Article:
An update to a 2010 census on access to arts education in Arizona schools reports that while the number of students without access to any arts education has declined, more than 115,000 students still lack access to arts instruction by highly qualified arts teachers.
“Access to quality arts education is of vital importance,” said Robert Booker, Executive Director of the Arizona Commission on the Arts. “The arts teach creativity, teamwork, positive social skills, and entrepreneurship; they keep students engaged in their studies and motivate them to stay in school. This report shows that we are making progress, but it also shows us just how much further we have to go.”
The new findings, published through a partnership between the Arizona Department of Education and the Arizona Commission on the Arts, update the 2010 report “Engaging Students, Supporting Schools, Accessing Arts Education: Highlights from the Arizona Arts Education Census Project.” They also provide comparison data on how arts education access has changed in Arizona between 2009 and 2013 through an analysis of the arts teacher assignments in the 2012/2013 Highly Qualified Teachers (HQT) database.
The HQT database contained 3,190 teachers with one or more assignments in an arts discipline (defined as dance, music, theatre and visual arts), and represented 1844 total schools with 1,048,503 students. The analysis and report were prepared by Quadrant Arts Education Research, on behalf of ADE and the Arizona Commission on the Arts.
Additional key findings from the 2014 update include:
- 89 percent of Arizona’s K-12 students have access to arts education (up from 87 percent in 2009);
- The percentage of charter students with access to music or visual arts grew from 42 percent to 60 percent;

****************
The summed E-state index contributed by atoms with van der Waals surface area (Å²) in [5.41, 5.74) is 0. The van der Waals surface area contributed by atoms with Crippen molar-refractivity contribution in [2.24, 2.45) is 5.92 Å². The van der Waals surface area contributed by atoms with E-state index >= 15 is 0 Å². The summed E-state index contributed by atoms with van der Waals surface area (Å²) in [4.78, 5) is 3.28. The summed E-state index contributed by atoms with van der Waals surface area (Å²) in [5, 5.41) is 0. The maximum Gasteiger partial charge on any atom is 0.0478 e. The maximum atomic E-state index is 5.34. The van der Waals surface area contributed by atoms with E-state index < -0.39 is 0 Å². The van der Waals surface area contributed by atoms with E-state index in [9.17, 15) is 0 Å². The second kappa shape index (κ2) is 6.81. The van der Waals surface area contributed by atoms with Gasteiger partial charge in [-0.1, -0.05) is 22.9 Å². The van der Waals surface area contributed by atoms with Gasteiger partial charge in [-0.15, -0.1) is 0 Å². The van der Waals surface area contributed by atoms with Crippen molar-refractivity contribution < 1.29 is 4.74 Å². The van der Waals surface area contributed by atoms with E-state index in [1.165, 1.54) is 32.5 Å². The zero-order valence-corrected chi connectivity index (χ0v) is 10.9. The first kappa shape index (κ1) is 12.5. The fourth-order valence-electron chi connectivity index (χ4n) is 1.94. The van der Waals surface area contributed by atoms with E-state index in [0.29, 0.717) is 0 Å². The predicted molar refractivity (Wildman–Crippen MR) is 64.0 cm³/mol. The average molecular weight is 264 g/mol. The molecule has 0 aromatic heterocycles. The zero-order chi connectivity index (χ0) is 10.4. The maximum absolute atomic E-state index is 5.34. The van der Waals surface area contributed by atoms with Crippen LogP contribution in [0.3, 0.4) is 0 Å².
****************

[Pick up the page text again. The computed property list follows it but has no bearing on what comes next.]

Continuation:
- A greater percentage of students have access to both music and visual arts compared to 2009;
- Students without access to arts education tend to be at the elementary level for district schools and spread across all grade levels for charter schools; and
- Smaller schools are less likely to offer arts education.
This report is accompanied by a searchable online HQT data set, where parents and students can see what arts programs are available at a school. This data may be accessed at http://www.azarts.gov/wp-content/uploads/2014/12/CensusData/home.html .
“This flexible search engine allows families to consider schools’ arts education programs in order to make a meaningful decision when choosing the right school for their child,” said Superintendent of Public Instruction, John Huppenthal. “Access to highly qualified instruction in arts education is imperative to ensure every child receives a well-rounded education. It is my hope that one day all Arizona students have access to high quality arts instruction.”
Access the report and summary at www.azarts.gov/arts-learning/arizona-arts-education-research-institute.